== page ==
If you are hoping to get your finances on track, hiring a financial planner sounds appealing. But searching for one can quickly get confusing.

You want a financial adviser you can trust so you don’t get blindsided by a conflict of interest; for example, an adviser recommends an investment that costs you more because he gets a commission on it.

Focusing on finding a fee-only financial planner or adviser can make it all easier.

“In the fee-only model, the only person paying the adviser is you,” said Barbara Roper, director of investor protection at the Consumer Federation of America, a nonprofit advocacy group.

Why choose a fee-only planner?

Fewer conflicts of interest. A fee-only adviser “won’t have an incentive to pitch certain products, because they are working off a fee vs. getting a commission for promoting this fund or that annuity product,” says Charles Rotblut, vice president of the American Association of Individual Investors, a nonprofit group that works to educate investors.

While some fee-based advisers might provide “perfectly good service to their customers,” Roper said, “the business model is not designed to support that. They have to work against the grain of the incentives.”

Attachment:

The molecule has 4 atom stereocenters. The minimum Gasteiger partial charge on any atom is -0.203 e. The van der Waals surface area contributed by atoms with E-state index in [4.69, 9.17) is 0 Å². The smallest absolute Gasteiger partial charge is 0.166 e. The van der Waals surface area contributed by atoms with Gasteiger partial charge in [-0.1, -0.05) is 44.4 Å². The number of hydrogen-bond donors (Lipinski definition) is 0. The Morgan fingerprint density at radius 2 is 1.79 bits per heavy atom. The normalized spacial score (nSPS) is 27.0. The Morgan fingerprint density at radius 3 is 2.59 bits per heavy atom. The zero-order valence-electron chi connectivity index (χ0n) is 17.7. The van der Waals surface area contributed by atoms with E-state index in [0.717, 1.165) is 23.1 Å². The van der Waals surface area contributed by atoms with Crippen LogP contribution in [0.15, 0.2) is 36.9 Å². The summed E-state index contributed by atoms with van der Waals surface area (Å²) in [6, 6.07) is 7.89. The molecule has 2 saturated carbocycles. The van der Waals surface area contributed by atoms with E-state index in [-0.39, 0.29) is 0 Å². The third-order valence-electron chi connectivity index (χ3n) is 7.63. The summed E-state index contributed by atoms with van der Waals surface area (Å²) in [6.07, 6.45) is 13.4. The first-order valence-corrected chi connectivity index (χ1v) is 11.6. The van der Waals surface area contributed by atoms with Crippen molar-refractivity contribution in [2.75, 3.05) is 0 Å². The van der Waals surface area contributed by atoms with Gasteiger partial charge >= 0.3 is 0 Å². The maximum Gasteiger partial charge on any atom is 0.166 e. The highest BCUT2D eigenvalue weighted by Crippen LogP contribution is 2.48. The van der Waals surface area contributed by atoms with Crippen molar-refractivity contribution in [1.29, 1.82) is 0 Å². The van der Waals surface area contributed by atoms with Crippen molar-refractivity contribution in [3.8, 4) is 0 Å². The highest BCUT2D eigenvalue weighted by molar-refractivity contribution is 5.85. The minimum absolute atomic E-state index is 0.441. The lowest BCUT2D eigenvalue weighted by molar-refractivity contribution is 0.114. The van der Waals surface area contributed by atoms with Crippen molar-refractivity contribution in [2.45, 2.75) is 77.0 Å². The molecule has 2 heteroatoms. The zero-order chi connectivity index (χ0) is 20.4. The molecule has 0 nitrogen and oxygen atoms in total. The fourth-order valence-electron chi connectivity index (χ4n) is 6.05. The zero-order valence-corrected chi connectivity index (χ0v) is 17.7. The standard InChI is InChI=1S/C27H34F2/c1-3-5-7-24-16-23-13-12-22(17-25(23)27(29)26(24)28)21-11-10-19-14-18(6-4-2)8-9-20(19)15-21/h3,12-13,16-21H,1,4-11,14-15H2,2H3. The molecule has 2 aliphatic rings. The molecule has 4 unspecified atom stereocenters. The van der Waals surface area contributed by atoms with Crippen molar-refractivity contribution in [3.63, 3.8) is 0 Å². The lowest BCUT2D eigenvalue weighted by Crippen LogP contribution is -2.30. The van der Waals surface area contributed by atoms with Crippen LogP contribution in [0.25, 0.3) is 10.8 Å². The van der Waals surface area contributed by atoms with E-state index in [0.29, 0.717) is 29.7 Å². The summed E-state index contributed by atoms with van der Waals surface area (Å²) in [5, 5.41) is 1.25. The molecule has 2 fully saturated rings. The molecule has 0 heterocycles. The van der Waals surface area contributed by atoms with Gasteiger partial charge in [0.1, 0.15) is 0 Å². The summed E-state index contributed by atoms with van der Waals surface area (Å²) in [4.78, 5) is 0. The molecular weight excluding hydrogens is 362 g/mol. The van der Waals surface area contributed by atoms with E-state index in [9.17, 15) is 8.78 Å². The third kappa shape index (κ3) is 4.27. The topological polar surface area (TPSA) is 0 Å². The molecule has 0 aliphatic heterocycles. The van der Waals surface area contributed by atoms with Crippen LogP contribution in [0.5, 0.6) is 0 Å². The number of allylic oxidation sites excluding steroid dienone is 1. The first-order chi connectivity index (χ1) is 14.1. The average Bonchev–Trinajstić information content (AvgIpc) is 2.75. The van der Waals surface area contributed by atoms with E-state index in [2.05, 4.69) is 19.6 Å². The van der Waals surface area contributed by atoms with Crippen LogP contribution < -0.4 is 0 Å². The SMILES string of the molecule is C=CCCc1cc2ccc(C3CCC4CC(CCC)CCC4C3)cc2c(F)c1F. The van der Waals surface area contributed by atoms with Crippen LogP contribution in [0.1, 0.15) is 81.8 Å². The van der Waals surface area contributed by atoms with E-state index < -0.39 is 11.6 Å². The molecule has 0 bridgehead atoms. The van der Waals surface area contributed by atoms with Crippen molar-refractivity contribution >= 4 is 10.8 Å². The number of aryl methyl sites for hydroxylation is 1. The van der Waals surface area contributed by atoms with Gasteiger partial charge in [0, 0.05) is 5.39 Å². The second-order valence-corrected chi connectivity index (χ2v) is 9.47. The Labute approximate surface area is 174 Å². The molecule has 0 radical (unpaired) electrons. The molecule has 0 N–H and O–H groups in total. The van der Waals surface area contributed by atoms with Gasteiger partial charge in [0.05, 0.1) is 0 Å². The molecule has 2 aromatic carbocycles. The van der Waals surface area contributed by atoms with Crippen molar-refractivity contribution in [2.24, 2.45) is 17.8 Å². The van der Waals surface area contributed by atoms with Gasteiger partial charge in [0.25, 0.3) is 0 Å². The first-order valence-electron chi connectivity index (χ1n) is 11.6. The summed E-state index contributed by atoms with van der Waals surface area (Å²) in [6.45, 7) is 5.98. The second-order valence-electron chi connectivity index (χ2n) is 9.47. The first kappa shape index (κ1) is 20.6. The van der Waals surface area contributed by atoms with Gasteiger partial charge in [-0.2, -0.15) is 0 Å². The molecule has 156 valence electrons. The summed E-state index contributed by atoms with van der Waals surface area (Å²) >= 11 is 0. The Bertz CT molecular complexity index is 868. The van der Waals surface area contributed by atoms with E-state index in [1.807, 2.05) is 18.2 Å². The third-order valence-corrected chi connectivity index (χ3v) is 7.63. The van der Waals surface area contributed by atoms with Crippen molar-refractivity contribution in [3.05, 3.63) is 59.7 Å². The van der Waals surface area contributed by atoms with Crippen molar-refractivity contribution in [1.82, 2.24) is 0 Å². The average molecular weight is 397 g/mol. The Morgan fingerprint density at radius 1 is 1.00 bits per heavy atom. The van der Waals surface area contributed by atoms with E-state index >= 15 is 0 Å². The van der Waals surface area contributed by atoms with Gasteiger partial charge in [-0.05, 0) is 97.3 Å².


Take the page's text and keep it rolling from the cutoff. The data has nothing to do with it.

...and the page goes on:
That said, it’s impossible to entirely eradicate conflicts. A fee-only planner who charges a certain percentage of your assets under management, for example, might suggest that you not withdraw money from those accounts to pay off your mortgage early.

Still, that conflict “can be clearly disclosed and easily understood,” Roper said.

Advice is the focus. When advisers are paid for advice, rather than selling financial products, they may be willing to spend more time offering it.

“From our experience, 80 percent of the time we spend with clients, for whom we do comprehensive planning, there’s no need for a product or even to discuss a product, only discussions about making good financial choices in life,” said Reed C. Fraasa, a New Jersey financial planner.

Variety of payment choices. Many fee-only advisers charge a percentage of the amount of money they manage for you; some may work only with clients who have about $250,000 or more to invest.

But there are also fee-only advisers who charge by the hour, have a flat fee for a service or require a retainer. Some even use all of these approaches, choosing the best fee structure for the client.

 

Andrea Coombes is a writer at NerdWallet. E-mail: acoombes@nerdwallet.com. Twitter: @andreacoombes.